Associate Professor Tonya M. Evans served as the course planner for a Pennsylvania Bar Institute continuing legal education program titled Entertainment Law in the 21st Century that will take place on Thursday, June 14th at the CLE Conference Center of the Wanamaker Building in Philadelphia. ….
Widener Law adjunct Alexander Murphy, Jr. and Justin B. Wineburgh of Cozen O’Connor, a 1997 graduate of Widener Law, join Professor Evans as faculty presenters for the program along with a host of outstanding attorneys. National Football League Players Association Executive Director DeMaurice F. Smith will participate in a discussion on the Role of Unions in Sports and Entertainment.
NOTE: I am using this as a teachable moment to connect my students with practitioners in the field. So several students from my entertainment law class will also attend and hopefully (hint, hint) guest blog about their experiences. 🙂
Entertainment Law in the 21st Century Effective representation in an ever-changing industry
June 14, 2012 – Live in Philadelphia, Simulcast in all other PBI locations
Course Planner: Professor Tonya M. Evans
6 Total CLE credits, 1 of which may be applied toward Ethics
An effective and successful twenty-first century entertainment lawyer does much more than draft, review and negotiating contracts, license rights and account for revenue. Today’s entertainment lawyer must have a command of how to successfully exploit and protect client assets and rights in a global economy and for an ever-increasing duration of time.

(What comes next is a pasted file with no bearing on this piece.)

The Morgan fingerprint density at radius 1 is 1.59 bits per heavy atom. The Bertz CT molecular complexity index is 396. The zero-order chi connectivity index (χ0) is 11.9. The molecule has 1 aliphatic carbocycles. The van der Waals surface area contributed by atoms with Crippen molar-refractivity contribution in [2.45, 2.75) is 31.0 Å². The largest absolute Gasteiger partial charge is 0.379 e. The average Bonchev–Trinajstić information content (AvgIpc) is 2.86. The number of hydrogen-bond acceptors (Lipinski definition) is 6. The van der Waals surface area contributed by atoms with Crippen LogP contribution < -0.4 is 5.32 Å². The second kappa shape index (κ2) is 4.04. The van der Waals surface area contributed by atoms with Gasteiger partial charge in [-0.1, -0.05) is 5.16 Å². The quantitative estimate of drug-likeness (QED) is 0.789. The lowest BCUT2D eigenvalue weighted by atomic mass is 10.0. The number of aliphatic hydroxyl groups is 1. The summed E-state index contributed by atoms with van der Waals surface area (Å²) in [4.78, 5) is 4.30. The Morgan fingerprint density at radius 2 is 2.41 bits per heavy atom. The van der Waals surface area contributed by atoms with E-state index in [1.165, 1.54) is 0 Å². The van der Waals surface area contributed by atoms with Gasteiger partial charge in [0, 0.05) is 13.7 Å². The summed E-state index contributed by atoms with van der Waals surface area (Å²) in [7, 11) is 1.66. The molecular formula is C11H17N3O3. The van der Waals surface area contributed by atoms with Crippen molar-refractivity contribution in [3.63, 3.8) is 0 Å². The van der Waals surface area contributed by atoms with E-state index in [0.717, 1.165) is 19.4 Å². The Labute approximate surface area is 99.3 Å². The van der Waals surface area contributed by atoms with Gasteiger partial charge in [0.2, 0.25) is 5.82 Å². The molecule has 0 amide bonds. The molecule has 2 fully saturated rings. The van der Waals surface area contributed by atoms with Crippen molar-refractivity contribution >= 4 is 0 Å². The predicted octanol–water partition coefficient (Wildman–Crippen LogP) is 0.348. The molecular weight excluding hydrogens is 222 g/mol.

Twenty-first century entertainment law representation involves emerging multimedia platforms and complex relationships with myriad interest-holders, implicates a host of state, federal and international laws and collective bargaining agreements, and requires short-term, long term and postmortem planning to maximize and to protect the value of a client’s assets for the full duration of those rights, especially when those rights survive the death of the owner.
Today’s entertainment lawyer must develop a core competence in intellectual property, labor and antitrust law and estate planning, as well as familiarity with a host of others. This course uses an outstanding faculty to present an overview of the areas of core competency as follows: intellectual property assets, established and emerging media, contractual issues and key clauses in various fields within the entertainment industry, the role of unions, the ethics of representation and agency, and hot topics coverage. This course is appropriate for generalists and specialists alike.
Now that the semester is quickly coming to a close, my entertainment law students reflect in a recent interview on their experiences. They note the skills they’ve learned and the legal doctrine they’ve mastered during the process; from privacy to piracy to a “virtual practice” and everything in between:
“Arrielle Millstein of wRap JhAM Associates says, “Professor Evans introducing our Entertainment Law class to blogging on legal topics has opened my eyes. With the state of the job market, applicants need a beefed up resume to even get an interview, I think that Professor Evans really provided us with the knowledge and experience on how to create and ‘market’ ourselves through an effective blog allowing future employers prior to interviews to know that we know and keep up with a specific area of law.” Continue reading “UPDATE: Widener Law’s Entertainment Law Students Reflect on Skills & the Law”→